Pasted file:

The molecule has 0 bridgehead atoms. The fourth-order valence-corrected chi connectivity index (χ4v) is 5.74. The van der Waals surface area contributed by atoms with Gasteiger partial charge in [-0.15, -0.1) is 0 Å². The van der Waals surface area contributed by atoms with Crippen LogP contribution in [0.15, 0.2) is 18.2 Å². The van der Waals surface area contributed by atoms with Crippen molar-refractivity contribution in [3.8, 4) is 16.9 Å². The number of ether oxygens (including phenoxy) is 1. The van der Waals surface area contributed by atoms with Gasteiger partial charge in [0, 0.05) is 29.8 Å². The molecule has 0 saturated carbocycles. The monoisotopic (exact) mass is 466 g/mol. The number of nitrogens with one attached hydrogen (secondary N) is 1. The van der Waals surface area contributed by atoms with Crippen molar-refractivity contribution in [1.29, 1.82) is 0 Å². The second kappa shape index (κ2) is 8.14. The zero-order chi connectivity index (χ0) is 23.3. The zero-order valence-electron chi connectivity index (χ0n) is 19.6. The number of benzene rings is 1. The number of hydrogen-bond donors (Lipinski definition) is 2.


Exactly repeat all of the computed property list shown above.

The molecule has 0 bridgehead atoms. The fourth-order valence-corrected chi connectivity index (χ4v) is 5.74. The van der Waals surface area contributed by atoms with Gasteiger partial charge in [-0.15, -0.1) is 0 Å². The van der Waals surface area contributed by atoms with Crippen LogP contribution in [0.15, 0.2) is 18.2 Å². The van der Waals surface area contributed by atoms with Crippen molar-refractivity contribution in [3.8, 4) is 16.9 Å². The number of ether oxygens (including phenoxy) is 1. The van der Waals surface area contributed by atoms with Gasteiger partial charge in [0, 0.05) is 29.8 Å². The molecule has 0 saturated carbocycles. The monoisotopic (exact) mass is 466 g/mol. The number of nitrogens with one attached hydrogen (secondary N) is 1. The van der Waals surface area contributed by atoms with Crippen molar-refractivity contribution in [1.29, 1.82) is 0 Å². The second kappa shape index (κ2) is 8.14. The zero-order chi connectivity index (χ0) is 23.3. The zero-order valence-electron chi connectivity index (χ0n) is 19.6. The number of benzene rings is 1. The number of hydrogen-bond donors (Lipinski definition) is 2.